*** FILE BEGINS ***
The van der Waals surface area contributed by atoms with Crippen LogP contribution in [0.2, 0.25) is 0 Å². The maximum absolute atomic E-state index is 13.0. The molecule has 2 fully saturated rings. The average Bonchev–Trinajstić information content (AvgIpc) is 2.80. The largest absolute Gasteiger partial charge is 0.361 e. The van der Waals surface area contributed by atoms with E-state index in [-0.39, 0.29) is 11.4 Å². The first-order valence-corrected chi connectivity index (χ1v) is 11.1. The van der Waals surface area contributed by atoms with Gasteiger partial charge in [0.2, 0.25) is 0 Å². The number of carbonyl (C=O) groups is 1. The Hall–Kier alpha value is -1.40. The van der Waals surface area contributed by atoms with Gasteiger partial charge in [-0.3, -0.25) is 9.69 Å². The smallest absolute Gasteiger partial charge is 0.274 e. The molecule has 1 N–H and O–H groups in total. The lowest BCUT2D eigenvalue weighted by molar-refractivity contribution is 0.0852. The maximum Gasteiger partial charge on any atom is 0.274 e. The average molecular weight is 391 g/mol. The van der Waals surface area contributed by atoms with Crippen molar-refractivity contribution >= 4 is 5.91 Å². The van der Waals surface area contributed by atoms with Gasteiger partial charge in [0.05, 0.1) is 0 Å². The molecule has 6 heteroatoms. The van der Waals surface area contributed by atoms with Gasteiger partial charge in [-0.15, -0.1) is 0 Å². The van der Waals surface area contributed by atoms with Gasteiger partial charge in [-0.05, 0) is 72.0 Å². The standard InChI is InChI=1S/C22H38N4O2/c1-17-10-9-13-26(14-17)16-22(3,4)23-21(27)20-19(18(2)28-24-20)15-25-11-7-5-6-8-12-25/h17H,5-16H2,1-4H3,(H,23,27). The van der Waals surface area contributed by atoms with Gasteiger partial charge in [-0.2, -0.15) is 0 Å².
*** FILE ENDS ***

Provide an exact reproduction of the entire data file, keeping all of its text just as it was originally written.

The van der Waals surface area contributed by atoms with Crippen LogP contribution in [0.2, 0.25) is 0 Å². The maximum absolute atomic E-state index is 13.0. The molecule has 2 fully saturated rings. The average Bonchev–Trinajstić information content (AvgIpc) is 2.80. The largest absolute Gasteiger partial charge is 0.361 e. The van der Waals surface area contributed by atoms with E-state index in [-0.39, 0.29) is 11.4 Å². The first-order valence-corrected chi connectivity index (χ1v) is 11.1. The van der Waals surface area contributed by atoms with Gasteiger partial charge in [0.2, 0.25) is 0 Å². The number of carbonyl (C=O) groups is 1. The Hall–Kier alpha value is -1.40. The van der Waals surface area contributed by atoms with Gasteiger partial charge in [-0.3, -0.25) is 9.69 Å². The smallest absolute Gasteiger partial charge is 0.274 e. The molecule has 1 N–H and O–H groups in total. The lowest BCUT2D eigenvalue weighted by molar-refractivity contribution is 0.0852. The maximum Gasteiger partial charge on any atom is 0.274 e. The average molecular weight is 391 g/mol. The van der Waals surface area contributed by atoms with Crippen molar-refractivity contribution >= 4 is 5.91 Å². The van der Waals surface area contributed by atoms with Gasteiger partial charge in [0.05, 0.1) is 0 Å². The molecule has 6 heteroatoms. The van der Waals surface area contributed by atoms with Gasteiger partial charge in [-0.15, -0.1) is 0 Å². The van der Waals surface area contributed by atoms with Gasteiger partial charge in [-0.05, 0) is 72.0 Å². The standard InChI is InChI=1S/C22H38N4O2/c1-17-10-9-13-26(14-17)16-22(3,4)23-21(27)20-19(18(2)28-24-20)15-25-11-7-5-6-8-12-25/h17H,5-16H2,1-4H3,(H,23,27). The van der Waals surface area contributed by atoms with Gasteiger partial charge in [-0.2, -0.15) is 0 Å².